Running Surfaces Examined: Which Ones are the Best?

One of the beauties of our sport is that you can run on just about any surface, anywhere in the world. As long as you have feet, you can train wherever you find yourself. But not all surfaces are created equal – vary your location and you’ll vary your session, because of the different impacts involved and the stresses which make their way up to your joints.

“In the summer, when I run mainly on grass, my whole body seems to relax,” said two-time world indoor champion Marcus O’Sullivan after winning a mile race. Concrete, he noticed, sent shock waves through his body and was a surefire route to long-term damage. There was only one way to sum it up: “I’m convinced that if you run on softer surfaces, your career will last longer.”

The 35-year-old Irishman is still mixing it with the world’s top milers, and many other runners have noticed that they feel different, physically and psychologically, when they run on different surfaces. And while running-surface preferences are something of an individual matter, varying from runner to runner just like favourite shoes, the following guide will clear up the merits of the various alternatives so that you can make the very best of what’s available to you.

Top 5 Best Surfaces to Run On


At its best, the grassland of parks, golf courses and football pitches provide the purest, most natural surface for running. Areas, where sheep graze, are often home to fine, close-cropped turf, too.


While grass is soft and easy on the legs in terms of impact, it actually makes your muscles work hard. This builds strength and means you’ll notice the difference when you return to the road. When it’s flat, it provides an excellent speedwork surface (spikes may be necessary for wetter conditions) and, unlike a track, can give you space to run whole repetitions without having to make tight turns.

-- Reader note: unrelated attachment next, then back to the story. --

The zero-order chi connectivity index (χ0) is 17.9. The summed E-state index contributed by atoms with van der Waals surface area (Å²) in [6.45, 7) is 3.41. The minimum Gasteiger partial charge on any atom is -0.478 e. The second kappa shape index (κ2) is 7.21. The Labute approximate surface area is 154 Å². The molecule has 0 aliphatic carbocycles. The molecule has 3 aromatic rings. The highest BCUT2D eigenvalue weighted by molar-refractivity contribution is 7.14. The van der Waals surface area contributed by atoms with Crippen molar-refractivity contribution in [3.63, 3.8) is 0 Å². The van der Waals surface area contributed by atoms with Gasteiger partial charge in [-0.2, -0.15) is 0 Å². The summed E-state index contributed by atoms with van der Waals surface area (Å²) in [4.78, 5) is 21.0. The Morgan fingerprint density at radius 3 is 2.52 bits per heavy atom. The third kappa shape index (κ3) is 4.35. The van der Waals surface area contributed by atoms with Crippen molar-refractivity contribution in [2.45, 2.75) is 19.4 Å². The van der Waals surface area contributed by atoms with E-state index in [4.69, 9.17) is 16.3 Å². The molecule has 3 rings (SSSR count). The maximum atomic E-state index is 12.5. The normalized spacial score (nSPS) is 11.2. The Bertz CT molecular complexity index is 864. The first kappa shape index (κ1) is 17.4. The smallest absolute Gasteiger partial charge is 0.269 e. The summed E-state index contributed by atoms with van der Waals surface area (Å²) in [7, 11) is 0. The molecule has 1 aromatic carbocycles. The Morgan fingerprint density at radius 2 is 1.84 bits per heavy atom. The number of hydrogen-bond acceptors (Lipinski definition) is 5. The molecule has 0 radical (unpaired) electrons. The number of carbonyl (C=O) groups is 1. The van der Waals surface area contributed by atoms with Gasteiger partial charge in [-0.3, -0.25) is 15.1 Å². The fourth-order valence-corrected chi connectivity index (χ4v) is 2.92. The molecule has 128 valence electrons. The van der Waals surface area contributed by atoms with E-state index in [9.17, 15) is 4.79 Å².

Most grassland is uneven and can be dangerous for runners with unstable ankles. It can also be slippery when wet, runners with allergies may suffer more symptoms when running on it, and its softness can tire legs surprisingly quickly. Finally, of course, while the very best grass for running is often found on bowling greens and golf courses, the owners are not always happy to discover runners on their hallowed turf.


If you can find a flat, even stretch of it, the grass is the best training surface for most runners, especially as you get older.

Woodland trails

For a run that mixes constantly-changing surroundings with near-ideal running surfaces, head for your local woodland. Soft peat is God’s gift to runners, trails are usually quite level, and in some forests, they go on for miles. They can sometimes be rather muddy, though.


Usually easy on the legs and located in scenic areas that make you keen to return.


Unless you’re lucky enough to find wood chips or well-drained peat, woodland trails can be muddy and slippery. Tree roots can be a hazard for unwary runners.


Woodland trails can be a bit of a mixed bag in terms of quality, though the odds are usually in your favour. A wood-chip trail through a huge forest is the ultimate runner’s treat, though these are found in greater abundance in Finland than in Britain.


This heading covers a wide spectrum of trails, from worn-out routes across playing fields to winding tracks heading out into the back of beyond. There’s a point at which an ideal trail becomes too muddy or too hard-baked to be of much real benefit, but in practical terms, you can’t go far wrong with good old accessible dirt.


The medium to soft surfaces decrease the risk of overuse injuries and reduce the impact on downhills. Bare earth trails are often in inspirational settings with shade in the summer.


Wet, slippery mud is very hard to run on and increases your risk of injury – especially to calves and Achilles tendons. Also, as you get further away from civilization, the surfaces are likely to become rougher, making twisted ankles more likely.